Page last updated at 11:25 GMT, Wednesday, 2 September 2009 12:25 UK

30 things that mean it's Sunday

1950s family
Sundays of old were spent at home

Last week's Magazine feature on the impact of 15 years of Sunday trading prompted many readers to respond - some reminiscing about Sundays past, others still cherishing the uniqueness of the day.

Church attendances on a Sunday have halved since 1979, while pubs, shops and sports are playing more of a part in Sunday activities. Here are some reader responses.


1. Sunday lunch, reading without feeling guilty and enjoying the garden.
Barbara Leonard, Poole, Dorset

2. Sunday still is a family day in our house. We generally go swimming and then it's back home for bacon sandwiches. It's time to do something together, even if that is simply mooching about and complaining about the rain. It doesn't bother me in the slightest if the shops are open or not - we do our weekly shop on a Saturday morning so have no need to go there on a Sunday.
Caroline, Maidenhead

3. Get up early, fry up, watch some sport, pub, all you can eat curry buffet, back to pub, home, sleep. Perfect.
Kieren, Reading

4. EastEnders omnibus followed by a marathon session of Come Dine With Me.
Sally, Sutton

5. Sundays are fun days and the possibilities are endless. I love long walks in the Peaks with a Sunday lunch stop-off in a village pub. My kids seem to enjoy this as well - so everyone's happy.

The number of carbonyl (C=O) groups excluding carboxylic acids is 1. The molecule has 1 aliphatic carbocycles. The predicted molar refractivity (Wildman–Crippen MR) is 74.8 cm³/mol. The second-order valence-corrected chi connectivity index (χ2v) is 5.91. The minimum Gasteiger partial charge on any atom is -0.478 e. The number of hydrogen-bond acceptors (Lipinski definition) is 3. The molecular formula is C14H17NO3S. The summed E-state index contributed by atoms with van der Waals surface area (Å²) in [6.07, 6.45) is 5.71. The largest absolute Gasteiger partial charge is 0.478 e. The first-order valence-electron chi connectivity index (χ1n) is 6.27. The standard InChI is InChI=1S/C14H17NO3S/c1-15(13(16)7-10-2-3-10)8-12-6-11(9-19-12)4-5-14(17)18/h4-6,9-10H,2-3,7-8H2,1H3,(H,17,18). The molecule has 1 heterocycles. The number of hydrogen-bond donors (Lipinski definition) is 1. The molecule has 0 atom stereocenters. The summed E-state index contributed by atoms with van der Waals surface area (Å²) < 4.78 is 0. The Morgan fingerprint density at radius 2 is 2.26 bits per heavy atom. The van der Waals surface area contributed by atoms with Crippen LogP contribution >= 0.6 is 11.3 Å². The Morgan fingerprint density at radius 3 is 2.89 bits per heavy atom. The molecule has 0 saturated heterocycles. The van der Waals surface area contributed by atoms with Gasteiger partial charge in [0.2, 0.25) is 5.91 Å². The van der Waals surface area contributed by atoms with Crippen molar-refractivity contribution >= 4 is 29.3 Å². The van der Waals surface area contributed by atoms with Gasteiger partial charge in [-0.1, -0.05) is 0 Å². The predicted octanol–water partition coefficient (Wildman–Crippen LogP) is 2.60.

Odette Brightmore, Nottingham

Queen Vic in EastEnders
Is this your Sunday place of worship?

6. The Sunday Blues - the end-of-the-weekend depression - is what makes Sunday distinctive for me.
Melissa, Manchester

7. I live in America and I have to comment that the best thing about Sunday, if you don't have to work, is going out to brunch. A chance to meet friends, have a drink and a meal that you don't have any other day of the week, it is a Sunday thing and America's finest contribution to ending the Sunday blues. When I'm back in England I try to instigate this tradition as much as possible.
Jason Walker, Reading

8. Going to Mass and serving as organist. Meeting friends, welcoming newcomers. Having a cup of tea or coffee, visiting a housebound friend, sharing a meal relaxing with a book later. Watching a good programme on the box.